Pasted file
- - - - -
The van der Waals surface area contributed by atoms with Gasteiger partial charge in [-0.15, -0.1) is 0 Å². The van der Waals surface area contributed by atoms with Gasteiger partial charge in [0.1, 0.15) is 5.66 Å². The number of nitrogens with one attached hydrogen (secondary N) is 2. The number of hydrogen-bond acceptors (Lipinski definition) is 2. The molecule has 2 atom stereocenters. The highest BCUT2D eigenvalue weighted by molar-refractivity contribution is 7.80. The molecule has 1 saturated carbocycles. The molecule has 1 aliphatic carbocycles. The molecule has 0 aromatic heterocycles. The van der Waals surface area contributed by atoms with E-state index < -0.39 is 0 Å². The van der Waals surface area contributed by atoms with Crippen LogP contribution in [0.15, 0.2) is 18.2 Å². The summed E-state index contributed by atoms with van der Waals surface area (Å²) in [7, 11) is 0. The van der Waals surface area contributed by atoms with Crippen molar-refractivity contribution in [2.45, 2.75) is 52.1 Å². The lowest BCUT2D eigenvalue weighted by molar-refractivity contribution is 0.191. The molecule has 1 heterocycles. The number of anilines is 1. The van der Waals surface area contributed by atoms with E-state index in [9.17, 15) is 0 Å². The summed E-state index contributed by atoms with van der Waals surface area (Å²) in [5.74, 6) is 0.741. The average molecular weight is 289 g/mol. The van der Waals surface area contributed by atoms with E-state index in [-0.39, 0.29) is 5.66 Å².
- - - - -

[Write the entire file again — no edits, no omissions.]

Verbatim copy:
The van der Waals surface area contributed by atoms with Gasteiger partial charge in [-0.15, -0.1) is 0 Å². The van der Waals surface area contributed by atoms with Gasteiger partial charge in [0.1, 0.15) is 5.66 Å². The number of nitrogens with one attached hydrogen (secondary N) is 2. The number of hydrogen-bond acceptors (Lipinski definition) is 2. The molecule has 2 atom stereocenters. The highest BCUT2D eigenvalue weighted by molar-refractivity contribution is 7.80. The molecule has 1 saturated carbocycles. The molecule has 1 aliphatic carbocycles. The molecule has 0 aromatic heterocycles. The van der Waals surface area contributed by atoms with E-state index < -0.39 is 0 Å². The van der Waals surface area contributed by atoms with Crippen LogP contribution in [0.15, 0.2) is 18.2 Å². The summed E-state index contributed by atoms with van der Waals surface area (Å²) in [7, 11) is 0. The van der Waals surface area contributed by atoms with Crippen molar-refractivity contribution in [2.45, 2.75) is 52.1 Å². The lowest BCUT2D eigenvalue weighted by molar-refractivity contribution is 0.191. The molecule has 1 heterocycles. The number of anilines is 1. The van der Waals surface area contributed by atoms with E-state index in [9.17, 15) is 0 Å². The summed E-state index contributed by atoms with van der Waals surface area (Å²) in [5.74, 6) is 0.741. The average molecular weight is 289 g/mol. The van der Waals surface area contributed by atoms with E-state index in [-0.39, 0.29) is 5.66 Å².